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EIA Turns Bullish On Crude Oil Amid Estimated Global Supply Shortage And Increase Demand

  • May 18, 2019 10:00 AM AEST
  • Team Kalkine
EIA Turns Bullish On Crude Oil Amid Estimated Global Supply Shortage And Increase Demand

Crude oil future prices further inched up in April 2019. The benchmark Brent Crude Futures settled at US$72.80 in April 2019, up by almost 6.45% as compared to the previous month close of US$68.39. The WTI Crude followed the same footprints, and the prices settled at US$63.91, up by 6.26% as compared to its previous month close of US$60.14.

Gold MTF non-AMP

Source:: Thomson Reuters ; Monthly Close

The relative gains in the crude oil prices and returns generated by the commodity is now making energy investors to look at the oil prospects to generate healthy returns. The increase in oil prices marked a fourth consecutive uprise in April, and the prices approached almost to its six months high during the month.

Price increase during the month marked a decline in global oil inventories during the first four months of the year amid voluntary production cut from OPEC and various other macro factors, which led to a heightened market perception of oil supply risk and supported the prices in the global market. The middle east angst is also pulling strings of crude oil.

Monthly OPEC Production (Source: Thomson Reuters; OPEC Production Survey)

On 22nd April 2019, the United States mentioned that the waiver of 8 countries, which allows them to import Iranian oil, would not pass its deadline of 2nd May 2019, which further inched up the crude prices.

And, now the energy investors are eyeing for further forecasts to reckon the crude direction ahead. One such forecast is provided by the United States Energy Information Administration (EIA) in its recent short-term energy outlook. The forecast suggests that EIA is expecting the crude oil production and export in Iran and Venezuela to decline; although the production from other OPEC members is expected by the EIA to partially indemnify the production shortage and export decline.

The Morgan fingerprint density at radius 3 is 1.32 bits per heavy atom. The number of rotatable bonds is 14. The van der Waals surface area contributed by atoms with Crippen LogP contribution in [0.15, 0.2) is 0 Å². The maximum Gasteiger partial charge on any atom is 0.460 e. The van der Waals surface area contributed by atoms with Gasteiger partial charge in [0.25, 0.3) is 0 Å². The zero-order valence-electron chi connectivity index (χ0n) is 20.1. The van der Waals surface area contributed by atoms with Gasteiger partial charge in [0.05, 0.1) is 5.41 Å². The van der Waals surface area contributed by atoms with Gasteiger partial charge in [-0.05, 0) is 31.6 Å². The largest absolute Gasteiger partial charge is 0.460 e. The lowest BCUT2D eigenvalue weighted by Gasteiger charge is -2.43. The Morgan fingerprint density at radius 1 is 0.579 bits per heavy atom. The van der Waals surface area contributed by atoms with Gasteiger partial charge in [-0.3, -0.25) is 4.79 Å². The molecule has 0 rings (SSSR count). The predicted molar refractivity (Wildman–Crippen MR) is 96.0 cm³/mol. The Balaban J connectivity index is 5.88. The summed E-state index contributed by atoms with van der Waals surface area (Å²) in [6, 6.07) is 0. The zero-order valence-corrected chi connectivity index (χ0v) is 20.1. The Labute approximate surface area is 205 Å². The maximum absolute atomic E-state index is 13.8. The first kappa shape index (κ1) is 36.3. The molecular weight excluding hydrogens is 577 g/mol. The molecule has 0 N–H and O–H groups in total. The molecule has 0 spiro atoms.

However, it is also to be noted that the OPEC cartel is due to meet in July and as per the EIA estimation, the kingpin Saudi Arabia, the United Arab Emirates, Kuwait and Russia would likely to inch up the production to backfill the Iranian oil production post the monthly meeting, where pivotal decision could be taken up by the consortium over the production guidance for coming months.

As per the EIA estimation, the crude oil production from OPEC would average at 30.3 million barrels a day in the year 2019, which is still down, as compared to the OPEC average production of 32 million barrels a day in the year 2018. The association further expects a production fall from the Organisation of Oil Exporting Counties, by 0.4 million barrels per day to average at 29.8 million barrels per day in the year 2020.

The export loss from Venezuela and Iran is estimated to be the substantial reason for the projections; however, as mentioned above, production from other cartel members are expected to offset the loss partially.

Inventories are expected to decline by 0.2 million barrels per day by 2019 globally and is expected to inch up by 0.1 million barrels per day in 2020. As per the EIA estimations, the global demand for oil surpasses the supply in the year 2019.

However, the EIA revised the production level for the United States amid an increase in drilling activities and rigs to 13.4 million barrels a day, up by 0.3 million barrels a day projected previously by the EIA.

In a nutshell, the energy sector is expected to get dominated by the shortage in supply and high demand of oil, however, the energy investors should keep a hawk-eye on the United States, which is strengthening its drilling capacity and acting as a significant contributor towards the crude fall time to time.

On the demand front, the energy investors should watch over the development in the U.S-China trade war, which contains the potential to hamper the global economic conditions, and in a cascade, ability to hamper the energy demand in the global economy.


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